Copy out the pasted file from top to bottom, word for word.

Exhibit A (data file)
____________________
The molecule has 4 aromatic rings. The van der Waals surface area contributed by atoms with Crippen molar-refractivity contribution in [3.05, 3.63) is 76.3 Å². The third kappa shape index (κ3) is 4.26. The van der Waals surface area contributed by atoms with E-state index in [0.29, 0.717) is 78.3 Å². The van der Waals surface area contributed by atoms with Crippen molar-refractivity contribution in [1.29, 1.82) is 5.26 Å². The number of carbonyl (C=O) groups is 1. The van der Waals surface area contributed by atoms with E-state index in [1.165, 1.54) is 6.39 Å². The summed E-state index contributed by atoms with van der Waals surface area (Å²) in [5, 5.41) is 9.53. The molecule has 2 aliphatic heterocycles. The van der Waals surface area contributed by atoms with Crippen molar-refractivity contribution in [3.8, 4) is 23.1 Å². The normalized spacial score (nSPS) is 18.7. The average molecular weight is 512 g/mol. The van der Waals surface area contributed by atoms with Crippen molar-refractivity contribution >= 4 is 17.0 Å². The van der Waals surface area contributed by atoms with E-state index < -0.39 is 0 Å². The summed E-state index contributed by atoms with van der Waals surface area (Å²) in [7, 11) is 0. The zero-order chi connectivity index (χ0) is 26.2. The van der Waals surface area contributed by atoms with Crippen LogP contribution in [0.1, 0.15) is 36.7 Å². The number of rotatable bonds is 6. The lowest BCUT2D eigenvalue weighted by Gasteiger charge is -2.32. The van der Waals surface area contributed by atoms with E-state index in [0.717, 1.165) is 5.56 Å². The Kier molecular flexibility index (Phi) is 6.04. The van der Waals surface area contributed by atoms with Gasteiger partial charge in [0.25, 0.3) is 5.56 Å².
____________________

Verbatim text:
The molecule has 4 aromatic rings. The van der Waals surface area contributed by atoms with Crippen molar-refractivity contribution in [3.05, 3.63) is 76.3 Å². The third kappa shape index (κ3) is 4.26. The van der Waals surface area contributed by atoms with E-state index in [0.29, 0.717) is 78.3 Å². The van der Waals surface area contributed by atoms with Crippen molar-refractivity contribution in [1.29, 1.82) is 5.26 Å². The number of carbonyl (C=O) groups is 1. The van der Waals surface area contributed by atoms with E-state index in [1.165, 1.54) is 6.39 Å². The summed E-state index contributed by atoms with van der Waals surface area (Å²) in [5, 5.41) is 9.53. The molecule has 2 aliphatic heterocycles. The van der Waals surface area contributed by atoms with Crippen molar-refractivity contribution in [3.8, 4) is 23.1 Å². The normalized spacial score (nSPS) is 18.7. The average molecular weight is 512 g/mol. The van der Waals surface area contributed by atoms with Crippen molar-refractivity contribution >= 4 is 17.0 Å². The van der Waals surface area contributed by atoms with E-state index < -0.39 is 0 Å². The summed E-state index contributed by atoms with van der Waals surface area (Å²) in [7, 11) is 0. The zero-order chi connectivity index (χ0) is 26.2. The van der Waals surface area contributed by atoms with Crippen LogP contribution in [0.1, 0.15) is 36.7 Å². The number of rotatable bonds is 6. The lowest BCUT2D eigenvalue weighted by Gasteiger charge is -2.32. The van der Waals surface area contributed by atoms with E-state index in [0.717, 1.165) is 5.56 Å². The Kier molecular flexibility index (Phi) is 6.04. The van der Waals surface area contributed by atoms with Gasteiger partial charge in [0.25, 0.3) is 5.56 Å².